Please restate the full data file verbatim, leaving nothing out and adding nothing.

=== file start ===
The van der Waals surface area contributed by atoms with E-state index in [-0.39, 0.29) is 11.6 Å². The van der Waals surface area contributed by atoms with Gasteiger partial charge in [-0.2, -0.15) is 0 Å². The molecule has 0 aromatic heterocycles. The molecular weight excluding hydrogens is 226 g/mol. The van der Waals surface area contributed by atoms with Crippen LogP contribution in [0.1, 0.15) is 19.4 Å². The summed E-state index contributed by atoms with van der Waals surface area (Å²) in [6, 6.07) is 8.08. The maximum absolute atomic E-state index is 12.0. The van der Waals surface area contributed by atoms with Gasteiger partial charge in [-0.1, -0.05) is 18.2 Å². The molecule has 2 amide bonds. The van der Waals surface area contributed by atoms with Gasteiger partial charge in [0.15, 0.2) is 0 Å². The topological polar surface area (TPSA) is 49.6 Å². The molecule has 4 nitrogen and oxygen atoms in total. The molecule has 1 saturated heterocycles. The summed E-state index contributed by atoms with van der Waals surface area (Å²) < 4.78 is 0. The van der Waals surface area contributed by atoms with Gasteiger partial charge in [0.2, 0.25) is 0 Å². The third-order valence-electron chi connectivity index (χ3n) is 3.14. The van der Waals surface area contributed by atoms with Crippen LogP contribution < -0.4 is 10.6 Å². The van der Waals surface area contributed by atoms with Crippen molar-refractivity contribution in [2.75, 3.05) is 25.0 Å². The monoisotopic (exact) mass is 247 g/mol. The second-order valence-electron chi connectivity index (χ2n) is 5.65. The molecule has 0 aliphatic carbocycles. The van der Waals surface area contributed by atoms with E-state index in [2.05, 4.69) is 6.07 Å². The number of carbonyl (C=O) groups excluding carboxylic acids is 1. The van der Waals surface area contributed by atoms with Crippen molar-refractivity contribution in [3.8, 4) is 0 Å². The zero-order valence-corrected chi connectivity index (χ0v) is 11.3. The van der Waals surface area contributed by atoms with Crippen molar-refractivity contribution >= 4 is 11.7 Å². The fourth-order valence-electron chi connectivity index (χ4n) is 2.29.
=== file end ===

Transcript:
The van der Waals surface area contributed by atoms with E-state index in [-0.39, 0.29) is 11.6 Å². The van der Waals surface area contributed by atoms with Gasteiger partial charge in [-0.2, -0.15) is 0 Å². The molecule has 0 aromatic heterocycles. The molecular weight excluding hydrogens is 226 g/mol. The van der Waals surface area contributed by atoms with Crippen LogP contribution in [0.1, 0.15) is 19.4 Å². The summed E-state index contributed by atoms with van der Waals surface area (Å²) in [6, 6.07) is 8.08. The maximum absolute atomic E-state index is 12.0. The van der Waals surface area contributed by atoms with Gasteiger partial charge in [-0.1, -0.05) is 18.2 Å². The molecule has 2 amide bonds. The van der Waals surface area contributed by atoms with Gasteiger partial charge in [0.15, 0.2) is 0 Å². The topological polar surface area (TPSA) is 49.6 Å². The molecule has 4 nitrogen and oxygen atoms in total. The molecule has 1 saturated heterocycles. The summed E-state index contributed by atoms with van der Waals surface area (Å²) < 4.78 is 0. The van der Waals surface area contributed by atoms with Gasteiger partial charge in [0.2, 0.25) is 0 Å². The third-order valence-electron chi connectivity index (χ3n) is 3.14. The van der Waals surface area contributed by atoms with Crippen LogP contribution < -0.4 is 10.6 Å². The van der Waals surface area contributed by atoms with Crippen molar-refractivity contribution in [2.75, 3.05) is 25.0 Å². The monoisotopic (exact) mass is 247 g/mol. The second-order valence-electron chi connectivity index (χ2n) is 5.65. The molecule has 0 aliphatic carbocycles. The van der Waals surface area contributed by atoms with E-state index in [2.05, 4.69) is 6.07 Å². The number of carbonyl (C=O) groups excluding carboxylic acids is 1. The van der Waals surface area contributed by atoms with Crippen molar-refractivity contribution in [3.8, 4) is 0 Å². The zero-order valence-corrected chi connectivity index (χ0v) is 11.3. The van der Waals surface area contributed by atoms with Crippen molar-refractivity contribution >= 4 is 11.7 Å². The fourth-order valence-electron chi connectivity index (χ4n) is 2.29.